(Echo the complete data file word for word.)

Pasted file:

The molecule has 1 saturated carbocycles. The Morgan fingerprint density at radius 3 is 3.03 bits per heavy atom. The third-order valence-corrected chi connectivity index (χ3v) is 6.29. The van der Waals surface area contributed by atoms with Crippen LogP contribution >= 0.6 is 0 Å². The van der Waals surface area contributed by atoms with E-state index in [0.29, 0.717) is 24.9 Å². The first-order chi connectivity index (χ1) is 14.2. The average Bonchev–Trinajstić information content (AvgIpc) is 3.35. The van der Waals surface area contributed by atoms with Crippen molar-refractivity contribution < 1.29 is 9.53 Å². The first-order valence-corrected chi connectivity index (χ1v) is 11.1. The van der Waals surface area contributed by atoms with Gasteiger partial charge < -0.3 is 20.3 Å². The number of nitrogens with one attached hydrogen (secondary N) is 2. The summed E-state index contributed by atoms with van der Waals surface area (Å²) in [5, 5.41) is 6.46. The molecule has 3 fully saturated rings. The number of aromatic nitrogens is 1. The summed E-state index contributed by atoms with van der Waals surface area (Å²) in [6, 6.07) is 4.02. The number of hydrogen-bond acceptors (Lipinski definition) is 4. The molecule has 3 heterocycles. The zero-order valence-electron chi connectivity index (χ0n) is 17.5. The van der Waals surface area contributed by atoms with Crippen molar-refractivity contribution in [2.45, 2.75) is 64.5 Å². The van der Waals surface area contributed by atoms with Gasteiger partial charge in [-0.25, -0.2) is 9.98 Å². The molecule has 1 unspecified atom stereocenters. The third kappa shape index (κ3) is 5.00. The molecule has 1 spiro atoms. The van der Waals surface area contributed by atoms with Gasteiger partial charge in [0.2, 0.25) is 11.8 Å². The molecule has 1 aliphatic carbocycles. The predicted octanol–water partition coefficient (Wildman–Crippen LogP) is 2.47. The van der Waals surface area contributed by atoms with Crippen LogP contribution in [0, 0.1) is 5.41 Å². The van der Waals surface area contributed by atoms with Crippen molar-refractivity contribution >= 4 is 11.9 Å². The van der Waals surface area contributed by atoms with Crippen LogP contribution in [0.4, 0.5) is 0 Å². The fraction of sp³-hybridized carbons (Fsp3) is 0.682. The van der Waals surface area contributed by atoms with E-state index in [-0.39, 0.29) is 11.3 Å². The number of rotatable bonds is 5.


The molecule has 1 saturated carbocycles. The Morgan fingerprint density at radius 3 is 3.03 bits per heavy atom. The third-order valence-corrected chi connectivity index (χ3v) is 6.29. The van der Waals surface area contributed by atoms with Crippen LogP contribution >= 0.6 is 0 Å². The van der Waals surface area contributed by atoms with E-state index in [0.29, 0.717) is 24.9 Å². The first-order chi connectivity index (χ1) is 14.2. The average Bonchev–Trinajstić information content (AvgIpc) is 3.35. The van der Waals surface area contributed by atoms with Crippen molar-refractivity contribution < 1.29 is 9.53 Å². The first-order valence-corrected chi connectivity index (χ1v) is 11.1. The van der Waals surface area contributed by atoms with Gasteiger partial charge < -0.3 is 20.3 Å². The number of nitrogens with one attached hydrogen (secondary N) is 2. The summed E-state index contributed by atoms with van der Waals surface area (Å²) in [5, 5.41) is 6.46. The molecule has 3 fully saturated rings. The number of aromatic nitrogens is 1. The summed E-state index contributed by atoms with van der Waals surface area (Å²) in [6, 6.07) is 4.02. The number of hydrogen-bond acceptors (Lipinski definition) is 4. The molecule has 3 heterocycles. The zero-order valence-electron chi connectivity index (χ0n) is 17.5. The van der Waals surface area contributed by atoms with Crippen molar-refractivity contribution in [2.45, 2.75) is 64.5 Å². The van der Waals surface area contributed by atoms with Gasteiger partial charge in [-0.25, -0.2) is 9.98 Å². The molecule has 1 unspecified atom stereocenters. The third kappa shape index (κ3) is 5.00. The molecule has 1 spiro atoms. The van der Waals surface area contributed by atoms with Gasteiger partial charge in [0.2, 0.25) is 11.8 Å². The molecule has 1 aliphatic carbocycles. The predicted octanol–water partition coefficient (Wildman–Crippen LogP) is 2.47. The van der Waals surface area contributed by atoms with Crippen LogP contribution in [0, 0.1) is 5.41 Å². The van der Waals surface area contributed by atoms with Crippen molar-refractivity contribution >= 4 is 11.9 Å². The van der Waals surface area contributed by atoms with Crippen LogP contribution in [0.4, 0.5) is 0 Å². The fraction of sp³-hybridized carbons (Fsp3) is 0.682. The van der Waals surface area contributed by atoms with E-state index in [-0.39, 0.29) is 11.3 Å². The number of rotatable bonds is 5.